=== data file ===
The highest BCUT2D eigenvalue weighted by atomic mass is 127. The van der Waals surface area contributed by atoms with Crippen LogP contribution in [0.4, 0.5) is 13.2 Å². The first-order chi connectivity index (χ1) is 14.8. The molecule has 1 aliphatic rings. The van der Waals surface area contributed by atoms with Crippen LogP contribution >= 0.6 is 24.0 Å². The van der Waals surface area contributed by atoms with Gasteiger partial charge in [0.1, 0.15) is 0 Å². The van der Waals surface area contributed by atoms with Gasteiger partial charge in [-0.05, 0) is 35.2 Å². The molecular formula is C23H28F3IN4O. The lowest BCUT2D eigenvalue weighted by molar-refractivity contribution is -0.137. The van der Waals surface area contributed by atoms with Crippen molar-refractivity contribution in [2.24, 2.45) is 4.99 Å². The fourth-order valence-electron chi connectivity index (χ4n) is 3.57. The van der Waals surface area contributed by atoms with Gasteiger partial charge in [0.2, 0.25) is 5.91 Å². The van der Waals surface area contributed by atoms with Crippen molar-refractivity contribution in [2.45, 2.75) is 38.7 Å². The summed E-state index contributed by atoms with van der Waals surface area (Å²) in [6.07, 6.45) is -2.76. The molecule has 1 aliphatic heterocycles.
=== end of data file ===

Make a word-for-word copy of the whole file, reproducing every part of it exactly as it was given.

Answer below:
The highest BCUT2D eigenvalue weighted by atomic mass is 127. The van der Waals surface area contributed by atoms with Crippen LogP contribution in [0.4, 0.5) is 13.2 Å². The first-order chi connectivity index (χ1) is 14.8. The molecule has 1 aliphatic rings. The van der Waals surface area contributed by atoms with Crippen LogP contribution >= 0.6 is 24.0 Å². The van der Waals surface area contributed by atoms with Gasteiger partial charge in [0.1, 0.15) is 0 Å². The van der Waals surface area contributed by atoms with Gasteiger partial charge in [-0.05, 0) is 35.2 Å². The molecular formula is C23H28F3IN4O. The lowest BCUT2D eigenvalue weighted by molar-refractivity contribution is -0.137. The van der Waals surface area contributed by atoms with Crippen molar-refractivity contribution in [2.24, 2.45) is 4.99 Å². The fourth-order valence-electron chi connectivity index (χ4n) is 3.57. The van der Waals surface area contributed by atoms with Gasteiger partial charge in [0.2, 0.25) is 5.91 Å². The van der Waals surface area contributed by atoms with Crippen molar-refractivity contribution in [2.45, 2.75) is 38.7 Å². The summed E-state index contributed by atoms with van der Waals surface area (Å²) in [6.07, 6.45) is -2.76. The molecule has 1 aliphatic heterocycles.